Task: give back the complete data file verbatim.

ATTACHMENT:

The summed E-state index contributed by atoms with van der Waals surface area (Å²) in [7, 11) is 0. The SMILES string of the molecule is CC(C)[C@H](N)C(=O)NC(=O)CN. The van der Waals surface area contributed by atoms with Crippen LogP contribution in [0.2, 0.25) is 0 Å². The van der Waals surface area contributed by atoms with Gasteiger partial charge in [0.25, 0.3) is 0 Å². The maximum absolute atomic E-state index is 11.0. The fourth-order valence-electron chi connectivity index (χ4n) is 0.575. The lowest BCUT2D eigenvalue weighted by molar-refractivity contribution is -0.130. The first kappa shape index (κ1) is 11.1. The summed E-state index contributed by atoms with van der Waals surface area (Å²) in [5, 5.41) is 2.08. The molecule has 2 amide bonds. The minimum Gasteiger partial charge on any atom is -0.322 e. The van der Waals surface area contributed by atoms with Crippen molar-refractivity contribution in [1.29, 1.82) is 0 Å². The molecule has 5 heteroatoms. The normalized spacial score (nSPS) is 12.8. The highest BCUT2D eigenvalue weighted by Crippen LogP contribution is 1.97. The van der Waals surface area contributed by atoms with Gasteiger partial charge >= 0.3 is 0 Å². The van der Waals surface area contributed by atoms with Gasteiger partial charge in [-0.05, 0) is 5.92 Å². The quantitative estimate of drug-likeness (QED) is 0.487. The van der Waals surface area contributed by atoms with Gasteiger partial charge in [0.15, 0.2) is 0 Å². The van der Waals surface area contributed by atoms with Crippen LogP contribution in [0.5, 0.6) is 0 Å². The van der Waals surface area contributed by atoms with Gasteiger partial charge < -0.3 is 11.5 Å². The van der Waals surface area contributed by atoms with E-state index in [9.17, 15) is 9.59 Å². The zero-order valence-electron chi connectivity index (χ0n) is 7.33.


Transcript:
The summed E-state index contributed by atoms with van der Waals surface area (Å²) in [7, 11) is 0. The SMILES string of the molecule is CC(C)[C@H](N)C(=O)NC(=O)CN. The van der Waals surface area contributed by atoms with Crippen LogP contribution in [0.2, 0.25) is 0 Å². The van der Waals surface area contributed by atoms with Gasteiger partial charge in [0.25, 0.3) is 0 Å². The maximum absolute atomic E-state index is 11.0. The fourth-order valence-electron chi connectivity index (χ4n) is 0.575. The lowest BCUT2D eigenvalue weighted by molar-refractivity contribution is -0.130. The first kappa shape index (κ1) is 11.1. The summed E-state index contributed by atoms with van der Waals surface area (Å²) in [5, 5.41) is 2.08. The molecule has 2 amide bonds. The minimum Gasteiger partial charge on any atom is -0.322 e. The van der Waals surface area contributed by atoms with Crippen molar-refractivity contribution in [1.29, 1.82) is 0 Å². The molecule has 5 heteroatoms. The normalized spacial score (nSPS) is 12.8. The highest BCUT2D eigenvalue weighted by Crippen LogP contribution is 1.97. The van der Waals surface area contributed by atoms with Gasteiger partial charge >= 0.3 is 0 Å². The van der Waals surface area contributed by atoms with Gasteiger partial charge in [-0.05, 0) is 5.92 Å². The quantitative estimate of drug-likeness (QED) is 0.487. The van der Waals surface area contributed by atoms with Gasteiger partial charge in [0.15, 0.2) is 0 Å². The van der Waals surface area contributed by atoms with Crippen LogP contribution in [0.5, 0.6) is 0 Å². The van der Waals surface area contributed by atoms with Gasteiger partial charge < -0.3 is 11.5 Å². The van der Waals surface area contributed by atoms with E-state index in [9.17, 15) is 9.59 Å². The zero-order valence-electron chi connectivity index (χ0n) is 7.33.